Account for child or spousal support
When people divorce, sometimes one parent has to provide financial support to the other parent to cover costs associated with the kids. Similarly, one person may have to pay alimony to their ex-spouse. Women are more likely to be the recipients of these payments.
In addition to actually getting the money, women may have to document childcare costs or do other admin to justify the payments.
Recover from Financial Abuse
Financial abuse is a form of domestic violence where one partner controls all the finances in the relationship. This can make it difficult to get a handle on your finances and may leave you with little to no money after divorce.
The most long-term effects are identity theft and credit card fraud. If your ex-spouse ruined your credit, you might have a difficult time getting a loan or renting an apartment. It can also take time and quite a bit of effort to recover from them.
Strengthen your credit score and work down debt balances
Start by getting a copy of your credit report and score. You’re entitled to one free credit report from each of the three major credit bureaus every year. Review your report for any errors or potential signs of fraud. If you find anything, dispute it with the credit bureau. This is also a good time to lock your accounts and identity.
Then, focus on paying down your debt balances and increasing your credit score. You can do this by making all your payments on time, keeping your credit utilization low, and using a mix of different types of credit.
It might take some time to improve your credit score, but it’s worth the effort. A good credit score will make it easier to get approved for loans and get a better interest rate.
What if you lost health insurance?
If you had health insurance through your ex-spouse or their employer, you might have lost it when you divorced. It *is* possible to get cheap health insurance for single mothers.
How to get COBRA After Divorce?
The first thing you should do is see if you qualify for COBRA. This is a program that allows you to continue your health insurance coverage for a limited time after divorce, through your ex’s employer’s health care plan. Contact the health insurance provider you had when you were married for help.
How to Get Medicaid or CHIP after divorce?
If you don’t qualify for COBRA or can’t afford the premiums, you might be eligible for Medicaid or a state program. Medicaid is a federal and state program that (along with CHIP, the Children’s Health Insurance Program) helps people get health insurance. Over 72.5 million Americans use this program, which includes children, pregnant women, parents, seniors, and individuals with disabilities. Medicaid is the biggest health insurance program in the United States.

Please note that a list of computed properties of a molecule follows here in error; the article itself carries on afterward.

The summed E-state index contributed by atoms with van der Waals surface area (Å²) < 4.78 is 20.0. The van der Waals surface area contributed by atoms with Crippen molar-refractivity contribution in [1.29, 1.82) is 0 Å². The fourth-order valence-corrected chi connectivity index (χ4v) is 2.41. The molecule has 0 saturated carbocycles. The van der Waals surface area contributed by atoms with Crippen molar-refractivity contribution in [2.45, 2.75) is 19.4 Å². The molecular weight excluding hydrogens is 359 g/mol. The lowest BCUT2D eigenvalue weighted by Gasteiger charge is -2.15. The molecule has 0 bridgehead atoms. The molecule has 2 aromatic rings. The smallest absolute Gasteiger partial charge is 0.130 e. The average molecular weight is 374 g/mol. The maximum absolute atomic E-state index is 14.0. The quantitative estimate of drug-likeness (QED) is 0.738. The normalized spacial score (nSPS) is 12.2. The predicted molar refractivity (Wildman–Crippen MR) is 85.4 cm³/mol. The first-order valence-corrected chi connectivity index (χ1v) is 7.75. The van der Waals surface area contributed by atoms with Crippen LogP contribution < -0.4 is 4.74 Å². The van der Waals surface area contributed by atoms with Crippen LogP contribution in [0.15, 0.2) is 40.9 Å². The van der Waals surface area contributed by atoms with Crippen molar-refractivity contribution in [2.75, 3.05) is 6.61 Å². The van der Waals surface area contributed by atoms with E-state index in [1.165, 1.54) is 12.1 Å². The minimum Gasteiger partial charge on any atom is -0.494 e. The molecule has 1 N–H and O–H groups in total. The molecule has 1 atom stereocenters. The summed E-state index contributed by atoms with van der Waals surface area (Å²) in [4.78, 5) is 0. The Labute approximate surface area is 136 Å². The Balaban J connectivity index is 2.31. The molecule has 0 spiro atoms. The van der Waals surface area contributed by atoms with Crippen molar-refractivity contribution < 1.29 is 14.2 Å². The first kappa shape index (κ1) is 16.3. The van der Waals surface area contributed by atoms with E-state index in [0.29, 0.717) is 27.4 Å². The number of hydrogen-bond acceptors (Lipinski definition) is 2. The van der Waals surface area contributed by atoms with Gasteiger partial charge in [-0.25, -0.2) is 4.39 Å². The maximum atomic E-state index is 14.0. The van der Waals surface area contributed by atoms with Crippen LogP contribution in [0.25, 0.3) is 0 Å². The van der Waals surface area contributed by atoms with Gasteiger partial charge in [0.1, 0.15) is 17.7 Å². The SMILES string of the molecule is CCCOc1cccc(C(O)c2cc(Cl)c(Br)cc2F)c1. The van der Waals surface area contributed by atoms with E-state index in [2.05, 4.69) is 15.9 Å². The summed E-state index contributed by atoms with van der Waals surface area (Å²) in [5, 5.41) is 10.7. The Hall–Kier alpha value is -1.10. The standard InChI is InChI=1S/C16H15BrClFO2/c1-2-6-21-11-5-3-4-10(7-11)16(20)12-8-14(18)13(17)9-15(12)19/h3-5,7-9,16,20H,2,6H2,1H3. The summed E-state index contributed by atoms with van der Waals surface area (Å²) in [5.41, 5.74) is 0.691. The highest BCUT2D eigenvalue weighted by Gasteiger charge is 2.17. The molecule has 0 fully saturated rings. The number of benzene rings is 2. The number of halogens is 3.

Medicaid and CHIP are administered at the state level, so you’ll need to check with your state’s program to see if you qualify and how to apply.
How to Get a Health Care Marketplace Plan After Divorce?
If you don’t qualify for COBRA, Medicaid, or a state program, you can get an individual health care plan through the ACA marketplace at Healthcare.gov. You can do this at any time if you have a qualifying life event, like getting divorced.
When you apply for a marketplace plan, you’ll need to provide information about your annual or monthly income and household size. You’ll also need to create an account with the marketplace and fill out an application. Depending on your state, you might be able to apply online, by phone, or in person.
You might qualify for a subsidy if you have a lower income, which will give you help to pay for your premiums. You can also find out if you qualify for Medicaid or CHIP through the marketplace.
Rebuilding savings and retirement funds
When you start over after a divorce, you might have to rebuild your savings and retirement accounts. This can be a big financial issue, especially if you are now living on a more limited income.
Build an emergency fund
A lot of women leave marriages with nothing. Like grab the kids and go divorces. The place to restart is basic financial stability: an emergency fund.
If you don’t have one already, start building an emergency fund. I have my own definition of emergency fund. This account is for unexpected expenses, like medical emergencies and job loss.
Start sinking funds for irregular expenses
Sinking funds are for expenses like car repairs and insurance premiums, that can present problems, but don’t really meet the definition of unexpected expenses. these are large, annual, or semi-annual payments that can strain the budget if you’re not prepared for them.
Break irregular expenses into monthly or weekly payments and have the money withdrawn from your checking account into a separate savings account. When the bill comes due, you’ll already have the money already saved.
Start saving for retirement
If you left your marriage with a retirement account, you might want to consider rolling it over into an IRA. I recommend you keep this separate from your other retirements account until the dust has settled.
If you don’t have a retirement account, now is the time to start one!
You can open an IRA at most banks and brokerage firms. If your employer offers a retirement savings plan, like a 401k, you should start contributing to that as well.
Social Security for Divorced Women
Women tend to receive lower social security payments at retirement. This is due to a number of reasons. Women are more likely to take time out of the workforce to care for children or aging parents. Women are more likely to work in lower-paying jobs. All this limits our ability to max out our contribution to social security, and the problem is compounded for women of color.